From the Harvard Business Review
The editor of the Harvard Business Review interviewed the leading scientist in human relations, John M. Gottman. At Gottman's laboratory in Seattle, the editor learned some insights that are not only good for saving a marriage but also may have some direct impact on the workplace. Made famous in Malcolm Gladwell's popular book Blink, Gottman can predict a divorce with 90% accuracy if he watches people argue together in his laboratory. In a nutshell, here's what Gottman relayed about relationships:
"Successful couples look for ways to accentuate the positive. They try to say "yes" as often as possible. That doesn't mean good relationships have no room for conflict. On the contrary, individuals in thriving relationships embrace conflict over personality differences as a way to work through them." Gottman adds that "Good relationships aren't about clear communications, they're about small moments of attachment and intimacy. It takes time and work to make such moments part of the fabric of everyday life."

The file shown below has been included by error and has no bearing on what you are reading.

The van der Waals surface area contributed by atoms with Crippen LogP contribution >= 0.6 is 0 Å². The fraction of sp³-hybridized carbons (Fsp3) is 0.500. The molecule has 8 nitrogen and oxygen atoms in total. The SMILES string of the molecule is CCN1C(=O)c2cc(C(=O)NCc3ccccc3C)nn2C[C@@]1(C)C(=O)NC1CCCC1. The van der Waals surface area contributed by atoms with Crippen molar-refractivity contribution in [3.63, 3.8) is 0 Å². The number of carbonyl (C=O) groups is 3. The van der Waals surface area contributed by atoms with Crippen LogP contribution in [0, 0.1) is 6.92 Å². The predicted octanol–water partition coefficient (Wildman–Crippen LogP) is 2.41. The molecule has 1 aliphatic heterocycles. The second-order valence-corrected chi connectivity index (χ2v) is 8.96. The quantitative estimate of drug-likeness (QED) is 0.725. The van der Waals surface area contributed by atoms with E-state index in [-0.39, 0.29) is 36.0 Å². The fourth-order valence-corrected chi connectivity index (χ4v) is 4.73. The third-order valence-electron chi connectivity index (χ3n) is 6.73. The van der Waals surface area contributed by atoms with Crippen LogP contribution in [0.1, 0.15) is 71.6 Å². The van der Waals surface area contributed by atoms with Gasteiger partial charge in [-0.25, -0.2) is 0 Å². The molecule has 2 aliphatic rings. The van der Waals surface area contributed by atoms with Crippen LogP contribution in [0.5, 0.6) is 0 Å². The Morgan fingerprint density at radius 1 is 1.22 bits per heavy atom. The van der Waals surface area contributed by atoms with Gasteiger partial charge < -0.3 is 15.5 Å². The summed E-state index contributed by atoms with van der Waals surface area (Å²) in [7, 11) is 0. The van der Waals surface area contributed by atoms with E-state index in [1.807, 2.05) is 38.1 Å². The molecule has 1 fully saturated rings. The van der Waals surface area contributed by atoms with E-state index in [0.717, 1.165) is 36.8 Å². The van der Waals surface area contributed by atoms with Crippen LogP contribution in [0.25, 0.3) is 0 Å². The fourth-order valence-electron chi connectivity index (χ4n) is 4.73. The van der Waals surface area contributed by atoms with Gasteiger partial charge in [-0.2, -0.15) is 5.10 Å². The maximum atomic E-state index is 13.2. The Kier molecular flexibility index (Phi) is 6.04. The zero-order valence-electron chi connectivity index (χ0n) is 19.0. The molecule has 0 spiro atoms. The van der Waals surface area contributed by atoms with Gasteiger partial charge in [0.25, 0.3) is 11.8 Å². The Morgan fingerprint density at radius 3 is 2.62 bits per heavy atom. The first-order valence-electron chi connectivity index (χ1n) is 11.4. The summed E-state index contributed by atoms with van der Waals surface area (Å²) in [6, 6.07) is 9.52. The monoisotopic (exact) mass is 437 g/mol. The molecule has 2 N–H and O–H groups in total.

So, if you're married or not, at work or at home, you might want to think about saying "yes" more often than "no" and taking the time every day to pat people on the back, ask about their families, or give them a high five.
Check out the entire article in the December issue of the Harvard Business Review, p.45, "Making Relationships Work." It's worth reading and passing along.